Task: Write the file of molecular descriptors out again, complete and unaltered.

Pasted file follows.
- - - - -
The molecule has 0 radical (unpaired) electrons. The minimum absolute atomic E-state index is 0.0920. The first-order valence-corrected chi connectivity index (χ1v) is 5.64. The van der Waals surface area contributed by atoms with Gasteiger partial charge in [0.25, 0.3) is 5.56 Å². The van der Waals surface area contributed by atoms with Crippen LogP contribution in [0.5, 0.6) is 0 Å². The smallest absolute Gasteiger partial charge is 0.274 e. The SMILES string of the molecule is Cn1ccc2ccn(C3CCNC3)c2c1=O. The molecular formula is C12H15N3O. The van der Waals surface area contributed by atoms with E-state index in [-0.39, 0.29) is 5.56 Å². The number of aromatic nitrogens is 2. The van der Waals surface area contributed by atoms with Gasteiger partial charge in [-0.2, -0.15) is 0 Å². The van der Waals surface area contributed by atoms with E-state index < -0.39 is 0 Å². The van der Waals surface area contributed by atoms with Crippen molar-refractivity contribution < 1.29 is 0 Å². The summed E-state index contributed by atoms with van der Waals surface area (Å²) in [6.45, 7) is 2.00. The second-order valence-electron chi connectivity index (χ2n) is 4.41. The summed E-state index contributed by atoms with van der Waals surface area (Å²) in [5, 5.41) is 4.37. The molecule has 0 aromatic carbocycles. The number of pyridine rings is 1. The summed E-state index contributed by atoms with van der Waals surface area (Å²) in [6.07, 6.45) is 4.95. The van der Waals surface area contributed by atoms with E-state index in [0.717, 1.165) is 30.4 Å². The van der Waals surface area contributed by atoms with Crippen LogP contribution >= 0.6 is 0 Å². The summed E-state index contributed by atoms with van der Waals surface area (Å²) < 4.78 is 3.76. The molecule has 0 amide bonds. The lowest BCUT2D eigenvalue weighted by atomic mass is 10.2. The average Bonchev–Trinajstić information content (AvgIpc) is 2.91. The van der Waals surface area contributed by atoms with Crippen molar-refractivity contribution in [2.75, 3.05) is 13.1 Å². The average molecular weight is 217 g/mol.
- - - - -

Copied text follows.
The molecule has 0 radical (unpaired) electrons. The minimum absolute atomic E-state index is 0.0920. The first-order valence-corrected chi connectivity index (χ1v) is 5.64. The van der Waals surface area contributed by atoms with Gasteiger partial charge in [0.25, 0.3) is 5.56 Å². The van der Waals surface area contributed by atoms with Crippen LogP contribution in [0.5, 0.6) is 0 Å². The smallest absolute Gasteiger partial charge is 0.274 e. The SMILES string of the molecule is Cn1ccc2ccn(C3CCNC3)c2c1=O. The molecular formula is C12H15N3O. The van der Waals surface area contributed by atoms with E-state index in [-0.39, 0.29) is 5.56 Å². The number of aromatic nitrogens is 2. The van der Waals surface area contributed by atoms with Gasteiger partial charge in [-0.2, -0.15) is 0 Å². The van der Waals surface area contributed by atoms with E-state index < -0.39 is 0 Å². The van der Waals surface area contributed by atoms with Crippen molar-refractivity contribution < 1.29 is 0 Å². The summed E-state index contributed by atoms with van der Waals surface area (Å²) in [6.45, 7) is 2.00. The second-order valence-electron chi connectivity index (χ2n) is 4.41. The summed E-state index contributed by atoms with van der Waals surface area (Å²) in [5, 5.41) is 4.37. The molecule has 0 aromatic carbocycles. The number of pyridine rings is 1. The summed E-state index contributed by atoms with van der Waals surface area (Å²) in [6.07, 6.45) is 4.95. The van der Waals surface area contributed by atoms with E-state index in [0.717, 1.165) is 30.4 Å². The van der Waals surface area contributed by atoms with Crippen LogP contribution >= 0.6 is 0 Å². The summed E-state index contributed by atoms with van der Waals surface area (Å²) < 4.78 is 3.76. The molecule has 0 amide bonds. The lowest BCUT2D eigenvalue weighted by atomic mass is 10.2. The average Bonchev–Trinajstić information content (AvgIpc) is 2.91. The van der Waals surface area contributed by atoms with Crippen molar-refractivity contribution in [2.75, 3.05) is 13.1 Å². The average molecular weight is 217 g/mol.